Christmas in San Francisco

New fallen snow blanketed the countryside. The sounds of passing cars along the road were muted in the still, peaceful air. Hills and valleys, in their blanket of snow, rolled softly into the distance, bathed in the mellow light of a nearly full moon. A woody smell of burning pine and warm hearths teased at my nostrils as I turned up the lane toward the house, snow crunching beneath my boots.The house shone with a warm hazy glow, gentle sounds of laughter and Christmas carols hung sweetly in the air. A string of lights - red, green, blue, yellow - bright and happy, wound around the big picture window next to the front door of the house.

In the window stood a tall, handsome Spruce, freshly cut from the surrounding hills. Bright shiny ornaments, colorful lights, garland, and tinsel adorned every sturdy branch. At the very top, a big star blazed brightly, beckoning me into this warm, cozy house.

A dog barked in the moonlit distance as I walked up the narrow path to the front door. I reached out my hand to turn the big brass doorknob.There was a squeal of brakes and the clatter of garbage cans, the men in their stained coveralls hoisted the contents into the back of the garbage truck. Then the roar of the diesel engine as they moved up the rain-soaked street to continue their daily, early-morning rounds.Once again, the world from outside my San Francisco flat intruded abruptly into my dream-induced inner reality.

The crunching snow under my boots and the dusky smell of smoke in my nostrils was my dream-like version of Christmases long gone.I awoke to Christmastime in San Francisco.It was all a dream of course. The passage of thirty or forty years tends toward an idealized, Norman Rockwell-like remembrance of my childhood Christmas.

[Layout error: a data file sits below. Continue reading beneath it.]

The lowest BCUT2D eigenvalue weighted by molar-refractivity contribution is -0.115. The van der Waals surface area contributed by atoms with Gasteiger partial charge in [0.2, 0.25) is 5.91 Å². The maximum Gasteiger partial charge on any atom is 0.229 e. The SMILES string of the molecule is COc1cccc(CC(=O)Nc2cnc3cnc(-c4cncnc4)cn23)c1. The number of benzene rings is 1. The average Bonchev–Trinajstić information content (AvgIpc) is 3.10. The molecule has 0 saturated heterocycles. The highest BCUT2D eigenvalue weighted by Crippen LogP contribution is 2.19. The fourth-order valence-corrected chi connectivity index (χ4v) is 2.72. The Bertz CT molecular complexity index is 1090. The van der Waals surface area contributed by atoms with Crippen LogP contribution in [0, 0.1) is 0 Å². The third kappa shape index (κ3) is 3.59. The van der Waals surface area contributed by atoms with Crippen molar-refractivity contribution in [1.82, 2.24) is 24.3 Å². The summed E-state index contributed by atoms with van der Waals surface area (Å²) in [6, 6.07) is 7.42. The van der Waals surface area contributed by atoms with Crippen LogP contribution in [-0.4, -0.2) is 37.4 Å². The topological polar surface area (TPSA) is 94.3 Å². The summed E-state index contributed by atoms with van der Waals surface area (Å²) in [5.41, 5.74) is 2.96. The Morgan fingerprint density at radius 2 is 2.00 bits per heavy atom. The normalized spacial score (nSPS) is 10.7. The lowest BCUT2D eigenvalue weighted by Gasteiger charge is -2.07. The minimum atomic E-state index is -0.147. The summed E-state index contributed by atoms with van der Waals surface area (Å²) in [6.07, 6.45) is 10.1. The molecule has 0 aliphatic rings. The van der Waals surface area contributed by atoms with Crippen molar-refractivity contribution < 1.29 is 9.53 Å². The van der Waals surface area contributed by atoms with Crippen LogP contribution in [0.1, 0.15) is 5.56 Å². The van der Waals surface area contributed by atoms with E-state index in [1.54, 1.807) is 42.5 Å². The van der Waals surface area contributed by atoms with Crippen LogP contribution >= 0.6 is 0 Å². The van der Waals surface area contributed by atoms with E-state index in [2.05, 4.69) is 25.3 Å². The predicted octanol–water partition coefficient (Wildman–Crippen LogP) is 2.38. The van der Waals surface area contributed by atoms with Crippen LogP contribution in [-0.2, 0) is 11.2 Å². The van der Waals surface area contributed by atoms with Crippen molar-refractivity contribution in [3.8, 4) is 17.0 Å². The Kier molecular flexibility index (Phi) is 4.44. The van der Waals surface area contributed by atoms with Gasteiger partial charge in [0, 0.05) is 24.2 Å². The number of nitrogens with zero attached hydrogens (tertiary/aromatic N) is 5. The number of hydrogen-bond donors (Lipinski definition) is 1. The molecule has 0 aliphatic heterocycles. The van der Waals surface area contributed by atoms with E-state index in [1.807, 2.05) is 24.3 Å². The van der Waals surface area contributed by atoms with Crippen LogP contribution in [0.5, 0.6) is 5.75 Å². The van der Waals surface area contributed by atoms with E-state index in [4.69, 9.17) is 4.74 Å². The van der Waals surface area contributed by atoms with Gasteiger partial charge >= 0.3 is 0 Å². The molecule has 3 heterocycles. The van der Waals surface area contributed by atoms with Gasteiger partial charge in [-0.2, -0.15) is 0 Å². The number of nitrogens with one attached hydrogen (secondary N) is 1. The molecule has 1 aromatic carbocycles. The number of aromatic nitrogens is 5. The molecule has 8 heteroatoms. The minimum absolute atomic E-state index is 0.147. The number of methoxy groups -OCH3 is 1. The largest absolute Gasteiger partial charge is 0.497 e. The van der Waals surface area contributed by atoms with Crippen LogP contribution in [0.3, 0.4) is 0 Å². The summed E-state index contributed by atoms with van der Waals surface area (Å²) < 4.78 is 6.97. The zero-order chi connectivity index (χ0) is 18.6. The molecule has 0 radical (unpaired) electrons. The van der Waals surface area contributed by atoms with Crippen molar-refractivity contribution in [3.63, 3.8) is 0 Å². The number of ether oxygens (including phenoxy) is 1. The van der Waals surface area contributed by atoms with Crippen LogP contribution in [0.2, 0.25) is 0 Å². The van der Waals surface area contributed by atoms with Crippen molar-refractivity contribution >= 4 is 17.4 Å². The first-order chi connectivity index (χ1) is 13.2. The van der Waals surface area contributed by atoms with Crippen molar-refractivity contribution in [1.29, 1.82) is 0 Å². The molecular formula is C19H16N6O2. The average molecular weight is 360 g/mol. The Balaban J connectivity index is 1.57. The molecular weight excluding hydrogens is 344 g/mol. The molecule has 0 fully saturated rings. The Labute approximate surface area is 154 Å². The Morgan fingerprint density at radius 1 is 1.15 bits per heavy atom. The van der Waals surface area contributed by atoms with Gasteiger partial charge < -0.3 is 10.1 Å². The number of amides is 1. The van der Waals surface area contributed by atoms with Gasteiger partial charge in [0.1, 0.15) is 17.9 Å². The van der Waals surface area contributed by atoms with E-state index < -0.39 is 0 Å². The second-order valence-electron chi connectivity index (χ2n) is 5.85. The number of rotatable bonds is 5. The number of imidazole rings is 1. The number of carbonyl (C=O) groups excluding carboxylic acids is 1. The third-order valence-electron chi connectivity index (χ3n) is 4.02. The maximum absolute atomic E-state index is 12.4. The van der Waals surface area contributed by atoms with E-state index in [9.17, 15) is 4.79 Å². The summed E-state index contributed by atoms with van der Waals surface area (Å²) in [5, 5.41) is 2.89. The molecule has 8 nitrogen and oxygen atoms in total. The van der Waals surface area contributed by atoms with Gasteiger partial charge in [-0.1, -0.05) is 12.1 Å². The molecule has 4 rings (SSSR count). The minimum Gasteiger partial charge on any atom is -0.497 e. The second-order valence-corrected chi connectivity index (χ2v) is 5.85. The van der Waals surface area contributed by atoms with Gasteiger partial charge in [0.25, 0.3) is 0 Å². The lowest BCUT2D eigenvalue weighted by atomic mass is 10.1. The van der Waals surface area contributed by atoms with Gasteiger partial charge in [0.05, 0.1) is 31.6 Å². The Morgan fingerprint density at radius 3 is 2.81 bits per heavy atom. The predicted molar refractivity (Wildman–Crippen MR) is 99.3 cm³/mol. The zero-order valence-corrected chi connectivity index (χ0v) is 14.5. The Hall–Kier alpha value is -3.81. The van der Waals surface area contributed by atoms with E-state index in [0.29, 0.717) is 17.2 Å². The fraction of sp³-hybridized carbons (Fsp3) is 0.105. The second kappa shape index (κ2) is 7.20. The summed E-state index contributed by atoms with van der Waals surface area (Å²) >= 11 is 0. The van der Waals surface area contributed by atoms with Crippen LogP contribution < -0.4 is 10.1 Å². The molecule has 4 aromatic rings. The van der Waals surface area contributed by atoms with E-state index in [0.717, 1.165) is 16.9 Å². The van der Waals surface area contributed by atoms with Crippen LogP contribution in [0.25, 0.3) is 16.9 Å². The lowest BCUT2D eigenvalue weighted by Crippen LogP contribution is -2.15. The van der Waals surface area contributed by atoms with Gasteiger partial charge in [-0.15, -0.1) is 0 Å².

I'm sure that even then the early morning rounds of garbagemen jolted people out of languid, happy dreams of Christmas and youth.But as my drowsy brain awakens to reality, I recall fond memories of a more recent past, right here in the City.It's beginning to look a lot like Christmas in San Francisco?.Winter in San Francisco is the one time during the year that it is generally warmer in the City than in the outlying areas?.Mark Twain once observed that the coldest winter he ever spent was a summer day in San Francisco. The summers are cool, and the winters are mild.

The changing of the seasons are a bit more subtle here, but they are here?.The brilliant blue sky after a good winter storm - one or two inches of rain - as the late autumn afternoon sun casts dramatic shadows on the flats in the neighborhood. The deep, sound-deadening fog of winter that seems to come up from the ground instead of the summer variety that comes off the ocean. The light dusting of snow on the outlying hills surrounding San Francisco? Mt.

Diablo, Mt. Hamilton, Mt. Tamalpais?.People bustling down the street, dressed in their winter garb. Odd combinations of scarf, heavy down jacket, gloves - and shorts? sometimes even sandals. There tends to be confusion here if it's really hot or cold.